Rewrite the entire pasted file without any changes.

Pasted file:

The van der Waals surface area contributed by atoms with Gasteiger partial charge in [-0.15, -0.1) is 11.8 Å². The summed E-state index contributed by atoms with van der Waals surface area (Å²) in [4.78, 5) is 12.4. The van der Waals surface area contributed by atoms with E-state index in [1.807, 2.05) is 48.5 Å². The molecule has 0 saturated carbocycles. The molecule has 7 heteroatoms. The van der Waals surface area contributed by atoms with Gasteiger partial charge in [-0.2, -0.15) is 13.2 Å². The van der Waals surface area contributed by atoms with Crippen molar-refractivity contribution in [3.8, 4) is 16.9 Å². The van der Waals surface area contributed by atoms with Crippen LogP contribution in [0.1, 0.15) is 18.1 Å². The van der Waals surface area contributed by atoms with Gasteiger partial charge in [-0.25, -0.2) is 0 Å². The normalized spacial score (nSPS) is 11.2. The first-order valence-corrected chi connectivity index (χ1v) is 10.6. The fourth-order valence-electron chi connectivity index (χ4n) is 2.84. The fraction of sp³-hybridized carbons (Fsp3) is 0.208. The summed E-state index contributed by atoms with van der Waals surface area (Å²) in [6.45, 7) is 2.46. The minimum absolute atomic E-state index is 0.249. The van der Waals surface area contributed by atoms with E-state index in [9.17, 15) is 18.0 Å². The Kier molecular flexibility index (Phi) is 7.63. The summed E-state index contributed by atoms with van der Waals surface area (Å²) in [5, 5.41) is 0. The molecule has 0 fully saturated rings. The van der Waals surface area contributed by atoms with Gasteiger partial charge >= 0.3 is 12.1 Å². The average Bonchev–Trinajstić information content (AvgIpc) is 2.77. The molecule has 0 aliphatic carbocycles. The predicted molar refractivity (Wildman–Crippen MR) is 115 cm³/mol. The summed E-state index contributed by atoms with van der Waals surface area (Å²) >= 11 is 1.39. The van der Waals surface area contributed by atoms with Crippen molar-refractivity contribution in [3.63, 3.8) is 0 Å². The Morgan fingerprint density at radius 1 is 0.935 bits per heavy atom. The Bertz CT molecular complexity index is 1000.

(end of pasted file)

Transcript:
The van der Waals surface area contributed by atoms with Gasteiger partial charge in [-0.15, -0.1) is 11.8 Å². The summed E-state index contributed by atoms with van der Waals surface area (Å²) in [4.78, 5) is 12.4. The van der Waals surface area contributed by atoms with E-state index in [1.807, 2.05) is 48.5 Å². The molecule has 0 saturated carbocycles. The molecule has 7 heteroatoms. The van der Waals surface area contributed by atoms with Gasteiger partial charge in [-0.2, -0.15) is 13.2 Å². The van der Waals surface area contributed by atoms with Crippen molar-refractivity contribution in [3.8, 4) is 16.9 Å². The van der Waals surface area contributed by atoms with Crippen LogP contribution in [0.1, 0.15) is 18.1 Å². The van der Waals surface area contributed by atoms with Gasteiger partial charge in [-0.25, -0.2) is 0 Å². The normalized spacial score (nSPS) is 11.2. The first-order valence-corrected chi connectivity index (χ1v) is 10.6. The fourth-order valence-electron chi connectivity index (χ4n) is 2.84. The fraction of sp³-hybridized carbons (Fsp3) is 0.208. The summed E-state index contributed by atoms with van der Waals surface area (Å²) in [6.45, 7) is 2.46. The minimum absolute atomic E-state index is 0.249. The van der Waals surface area contributed by atoms with E-state index in [9.17, 15) is 18.0 Å². The Kier molecular flexibility index (Phi) is 7.63. The summed E-state index contributed by atoms with van der Waals surface area (Å²) in [5, 5.41) is 0. The molecule has 0 fully saturated rings. The van der Waals surface area contributed by atoms with Gasteiger partial charge >= 0.3 is 12.1 Å². The average Bonchev–Trinajstić information content (AvgIpc) is 2.77. The molecule has 0 aliphatic carbocycles. The predicted molar refractivity (Wildman–Crippen MR) is 115 cm³/mol. The summed E-state index contributed by atoms with van der Waals surface area (Å²) >= 11 is 1.39. The van der Waals surface area contributed by atoms with Crippen molar-refractivity contribution in [3.63, 3.8) is 0 Å². The Morgan fingerprint density at radius 1 is 0.935 bits per heavy atom. The Bertz CT molecular complexity index is 1000.